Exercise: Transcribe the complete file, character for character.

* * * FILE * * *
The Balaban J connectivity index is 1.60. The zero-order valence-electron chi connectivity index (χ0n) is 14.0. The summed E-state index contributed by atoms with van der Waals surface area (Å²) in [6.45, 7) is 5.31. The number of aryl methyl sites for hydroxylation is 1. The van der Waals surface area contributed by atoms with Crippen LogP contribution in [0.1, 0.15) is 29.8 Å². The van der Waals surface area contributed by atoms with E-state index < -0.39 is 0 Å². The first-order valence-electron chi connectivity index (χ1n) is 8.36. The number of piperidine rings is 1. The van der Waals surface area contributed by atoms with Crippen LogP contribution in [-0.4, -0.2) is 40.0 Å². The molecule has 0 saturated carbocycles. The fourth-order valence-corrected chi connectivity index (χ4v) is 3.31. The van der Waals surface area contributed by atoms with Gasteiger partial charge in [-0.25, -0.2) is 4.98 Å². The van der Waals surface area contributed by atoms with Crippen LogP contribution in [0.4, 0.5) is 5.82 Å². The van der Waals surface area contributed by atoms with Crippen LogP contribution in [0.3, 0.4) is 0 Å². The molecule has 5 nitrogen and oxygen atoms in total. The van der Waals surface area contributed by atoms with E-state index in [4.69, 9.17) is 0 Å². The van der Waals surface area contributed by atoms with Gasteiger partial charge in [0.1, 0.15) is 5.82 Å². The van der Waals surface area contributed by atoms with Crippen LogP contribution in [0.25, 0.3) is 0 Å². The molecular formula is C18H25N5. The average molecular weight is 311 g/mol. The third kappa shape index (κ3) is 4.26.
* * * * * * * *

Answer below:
The Balaban J connectivity index is 1.60. The zero-order valence-electron chi connectivity index (χ0n) is 14.0. The summed E-state index contributed by atoms with van der Waals surface area (Å²) in [6.45, 7) is 5.31. The number of aryl methyl sites for hydroxylation is 1. The van der Waals surface area contributed by atoms with Crippen LogP contribution in [0.1, 0.15) is 29.8 Å². The van der Waals surface area contributed by atoms with E-state index < -0.39 is 0 Å². The first-order valence-electron chi connectivity index (χ1n) is 8.36. The number of piperidine rings is 1. The van der Waals surface area contributed by atoms with Crippen LogP contribution in [-0.4, -0.2) is 40.0 Å². The molecule has 0 saturated carbocycles. The fourth-order valence-corrected chi connectivity index (χ4v) is 3.31. The van der Waals surface area contributed by atoms with Gasteiger partial charge in [-0.25, -0.2) is 4.98 Å². The van der Waals surface area contributed by atoms with Crippen LogP contribution in [0.4, 0.5) is 5.82 Å². The van der Waals surface area contributed by atoms with Crippen LogP contribution in [0.3, 0.4) is 0 Å². The molecule has 5 nitrogen and oxygen atoms in total. The van der Waals surface area contributed by atoms with E-state index in [4.69, 9.17) is 0 Å². The van der Waals surface area contributed by atoms with Gasteiger partial charge in [0.1, 0.15) is 5.82 Å². The van der Waals surface area contributed by atoms with Crippen LogP contribution in [0.25, 0.3) is 0 Å². The molecular formula is C18H25N5. The average molecular weight is 311 g/mol. The third kappa shape index (κ3) is 4.26.